HIIT has been known to increase (HGH) Human growth hormone by 450%, during the 24 hours following your session HGH is responsible for fat burning and Anti ageing. HIIT will also provide some muscular benefits on top of the cardiovascular ones. As you can shake up the exercises throughout the workout, completing each one for a shorter time individually, you can really focus on getting the most out of each one. Compare the physique of a long-distance runner to a sprinter, for instance. The sprinter tends to be more muscular because of the speed, power and strength required for short bursts of high intensity whereas the long-distance runner tends to be a lot thinner as the body relies more on their cardiovascular system over their muscular system.
Who are they for?
HIIT is better suited for the individual who has limited amounts of time and could be under time-pressure. If you can only fit in a certain number of workouts or each workout is time-restricted, then you’re going to get more from that amount of time by doing HIIT than LISS. Another advantage is it’s a good idea for people who just don’t like spending a lot of time working out but want to get good results.
However, if this form of cardio (HIIT) is on top of other workouts involving resistance training, then go with LISS. HIIT can affect recovery due to its intense nature whereas LISS is less mentally and physically draining. Due to its lower intensity, this is also why it can be a better option for those who have injuries or are beginners.
HIIT requires some level of base fitness due to its intensity. You also need to be familiar with the exercises in the workout as the short periods don’t offer any time for you to learn within the workout and the intense nature can mean that you’re more likely to injure yourself if you don’t know the correct form.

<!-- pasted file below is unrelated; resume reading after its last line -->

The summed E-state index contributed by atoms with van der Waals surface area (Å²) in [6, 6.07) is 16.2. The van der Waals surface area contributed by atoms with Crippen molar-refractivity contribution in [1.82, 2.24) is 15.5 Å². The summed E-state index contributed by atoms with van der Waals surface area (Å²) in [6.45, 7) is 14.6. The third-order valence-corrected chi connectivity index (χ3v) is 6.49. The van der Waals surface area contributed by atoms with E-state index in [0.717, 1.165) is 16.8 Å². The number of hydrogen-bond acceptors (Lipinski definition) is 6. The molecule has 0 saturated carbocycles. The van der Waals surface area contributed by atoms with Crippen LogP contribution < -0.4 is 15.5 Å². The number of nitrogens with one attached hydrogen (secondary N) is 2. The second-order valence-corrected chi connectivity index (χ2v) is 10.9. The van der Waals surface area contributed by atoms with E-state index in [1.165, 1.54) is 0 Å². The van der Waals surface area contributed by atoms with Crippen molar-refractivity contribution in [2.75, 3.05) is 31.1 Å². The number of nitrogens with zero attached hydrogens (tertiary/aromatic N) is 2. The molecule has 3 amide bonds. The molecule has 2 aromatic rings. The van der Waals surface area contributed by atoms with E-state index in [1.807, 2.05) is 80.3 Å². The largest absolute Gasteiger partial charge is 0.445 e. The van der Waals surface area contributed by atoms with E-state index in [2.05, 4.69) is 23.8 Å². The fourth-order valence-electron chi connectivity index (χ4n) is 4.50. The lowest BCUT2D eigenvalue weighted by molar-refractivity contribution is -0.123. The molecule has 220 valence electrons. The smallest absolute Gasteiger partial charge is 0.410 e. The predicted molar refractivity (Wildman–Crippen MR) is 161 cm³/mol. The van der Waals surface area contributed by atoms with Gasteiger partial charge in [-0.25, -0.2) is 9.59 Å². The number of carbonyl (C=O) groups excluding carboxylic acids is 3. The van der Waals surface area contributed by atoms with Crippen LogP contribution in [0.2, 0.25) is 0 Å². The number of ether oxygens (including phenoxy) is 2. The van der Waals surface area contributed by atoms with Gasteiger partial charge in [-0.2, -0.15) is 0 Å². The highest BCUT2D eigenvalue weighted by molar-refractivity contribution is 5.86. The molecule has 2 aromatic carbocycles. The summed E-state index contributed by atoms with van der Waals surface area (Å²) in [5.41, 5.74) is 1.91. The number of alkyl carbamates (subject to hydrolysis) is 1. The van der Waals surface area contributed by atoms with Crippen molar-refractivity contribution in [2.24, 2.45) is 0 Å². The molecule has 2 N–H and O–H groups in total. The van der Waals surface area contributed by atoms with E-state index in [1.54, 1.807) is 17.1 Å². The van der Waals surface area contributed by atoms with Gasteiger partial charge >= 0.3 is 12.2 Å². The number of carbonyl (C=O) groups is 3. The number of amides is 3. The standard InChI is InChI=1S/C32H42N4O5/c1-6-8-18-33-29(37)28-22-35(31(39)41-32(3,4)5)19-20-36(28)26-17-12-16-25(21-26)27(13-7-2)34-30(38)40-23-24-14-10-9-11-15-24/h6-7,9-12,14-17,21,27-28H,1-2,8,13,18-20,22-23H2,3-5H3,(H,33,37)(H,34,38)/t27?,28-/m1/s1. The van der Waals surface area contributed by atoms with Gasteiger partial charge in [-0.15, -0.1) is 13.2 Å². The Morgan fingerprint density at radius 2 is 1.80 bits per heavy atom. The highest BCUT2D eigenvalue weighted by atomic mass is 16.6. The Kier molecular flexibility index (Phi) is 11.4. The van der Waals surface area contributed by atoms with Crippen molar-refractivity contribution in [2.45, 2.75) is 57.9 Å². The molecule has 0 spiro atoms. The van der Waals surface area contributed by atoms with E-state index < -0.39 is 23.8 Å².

What are some example workouts?
A typical LISS workout would involve 30-60 minutes of swimming, rowing, running or cycling either out and about or on a stationary machine.
A HIIT workout can use all manners of equipment from pure body weight circuit training to barbells.
Here’s is one example of a full-body weight-only routine:
- Push-ups x 20 seconds
- Rest x 10 seconds
- Squats x 20 seconds
- Rest x 10 seconds
- Mountain Climbers x 20 seconds
- Rest x 10 seconds
- Bicycle Crunches x 20 seconds
- Rest x 10 seconds
Repeat for 4 rounds for a total of 8-10 minutes.
This could be used at the end of your workout to really burn some extra calories or as a standalone cardio workout. If it is a standalone workout, then I would also suggest including another HIITroutine afterwards. This would mean that you would be in and out of the gym in around 20 minutes.
At the end of the day, it’s clear to see that both forms of cardio have their ups and downs, so it really just comes down to your lifestyle. Yet, if you want a clear-cut winner, then HIIT offers more benefits overall than LISS due to its versatility, time-restriction, and strength-building qualities, anti ageing and fat burning benefits. Being able to fit in a muscular and cardiovascular workout in under half-an-hour will suit many people’s lifestyles a lot easier than 45-60 minutes of running.